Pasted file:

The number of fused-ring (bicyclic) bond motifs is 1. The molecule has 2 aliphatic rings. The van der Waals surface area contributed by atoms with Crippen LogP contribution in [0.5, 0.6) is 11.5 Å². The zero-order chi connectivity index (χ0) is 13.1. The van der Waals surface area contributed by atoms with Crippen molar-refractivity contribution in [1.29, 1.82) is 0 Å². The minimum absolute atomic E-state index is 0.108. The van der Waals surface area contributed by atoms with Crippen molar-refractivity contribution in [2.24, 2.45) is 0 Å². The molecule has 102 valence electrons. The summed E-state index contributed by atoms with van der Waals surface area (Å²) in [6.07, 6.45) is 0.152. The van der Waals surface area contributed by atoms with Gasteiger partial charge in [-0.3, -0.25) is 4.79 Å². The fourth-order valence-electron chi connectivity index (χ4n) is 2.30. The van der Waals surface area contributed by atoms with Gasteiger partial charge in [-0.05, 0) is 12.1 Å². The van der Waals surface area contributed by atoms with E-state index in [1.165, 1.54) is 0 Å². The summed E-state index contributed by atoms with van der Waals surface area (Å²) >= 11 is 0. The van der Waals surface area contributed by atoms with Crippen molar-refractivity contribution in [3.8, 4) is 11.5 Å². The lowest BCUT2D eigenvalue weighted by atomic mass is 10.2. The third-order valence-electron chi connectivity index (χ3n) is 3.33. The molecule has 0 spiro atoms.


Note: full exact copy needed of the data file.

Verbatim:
The number of fused-ring (bicyclic) bond motifs is 1. The molecule has 2 aliphatic rings. The van der Waals surface area contributed by atoms with Crippen LogP contribution in [0.5, 0.6) is 11.5 Å². The zero-order chi connectivity index (χ0) is 13.1. The van der Waals surface area contributed by atoms with Crippen molar-refractivity contribution in [1.29, 1.82) is 0 Å². The minimum absolute atomic E-state index is 0.108. The van der Waals surface area contributed by atoms with Crippen molar-refractivity contribution in [2.24, 2.45) is 0 Å². The molecule has 102 valence electrons. The summed E-state index contributed by atoms with van der Waals surface area (Å²) in [6.07, 6.45) is 0.152. The van der Waals surface area contributed by atoms with Gasteiger partial charge in [-0.3, -0.25) is 4.79 Å². The fourth-order valence-electron chi connectivity index (χ4n) is 2.30. The van der Waals surface area contributed by atoms with Gasteiger partial charge in [-0.05, 0) is 12.1 Å². The van der Waals surface area contributed by atoms with E-state index in [1.165, 1.54) is 0 Å². The summed E-state index contributed by atoms with van der Waals surface area (Å²) >= 11 is 0. The van der Waals surface area contributed by atoms with Crippen molar-refractivity contribution in [3.8, 4) is 11.5 Å². The lowest BCUT2D eigenvalue weighted by atomic mass is 10.2. The third-order valence-electron chi connectivity index (χ3n) is 3.33. The molecule has 0 spiro atoms.